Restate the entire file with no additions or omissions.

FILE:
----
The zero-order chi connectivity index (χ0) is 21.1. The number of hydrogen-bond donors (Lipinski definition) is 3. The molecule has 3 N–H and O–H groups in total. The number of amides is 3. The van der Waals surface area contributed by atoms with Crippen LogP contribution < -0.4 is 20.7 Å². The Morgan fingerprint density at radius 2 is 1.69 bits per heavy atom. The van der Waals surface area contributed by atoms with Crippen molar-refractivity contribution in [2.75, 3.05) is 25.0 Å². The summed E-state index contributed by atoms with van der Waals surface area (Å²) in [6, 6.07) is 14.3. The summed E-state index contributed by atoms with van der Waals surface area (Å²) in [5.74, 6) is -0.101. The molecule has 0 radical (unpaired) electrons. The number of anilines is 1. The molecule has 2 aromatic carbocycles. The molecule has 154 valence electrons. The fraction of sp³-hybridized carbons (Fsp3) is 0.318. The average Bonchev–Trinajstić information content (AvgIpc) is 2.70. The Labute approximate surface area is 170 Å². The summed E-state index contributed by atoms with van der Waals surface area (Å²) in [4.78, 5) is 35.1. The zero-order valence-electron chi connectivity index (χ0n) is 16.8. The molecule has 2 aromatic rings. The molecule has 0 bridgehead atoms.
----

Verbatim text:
The zero-order chi connectivity index (χ0) is 21.1. The number of hydrogen-bond donors (Lipinski definition) is 3. The molecule has 3 N–H and O–H groups in total. The number of amides is 3. The van der Waals surface area contributed by atoms with Crippen LogP contribution < -0.4 is 20.7 Å². The Morgan fingerprint density at radius 2 is 1.69 bits per heavy atom. The van der Waals surface area contributed by atoms with Crippen molar-refractivity contribution in [2.75, 3.05) is 25.0 Å². The summed E-state index contributed by atoms with van der Waals surface area (Å²) in [6, 6.07) is 14.3. The summed E-state index contributed by atoms with van der Waals surface area (Å²) in [5.74, 6) is -0.101. The molecule has 0 radical (unpaired) electrons. The number of anilines is 1. The molecule has 2 aromatic carbocycles. The molecule has 154 valence electrons. The fraction of sp³-hybridized carbons (Fsp3) is 0.318. The average Bonchev–Trinajstić information content (AvgIpc) is 2.70. The Labute approximate surface area is 170 Å². The summed E-state index contributed by atoms with van der Waals surface area (Å²) in [4.78, 5) is 35.1. The zero-order valence-electron chi connectivity index (χ0n) is 16.8. The molecule has 2 aromatic rings. The molecule has 0 bridgehead atoms.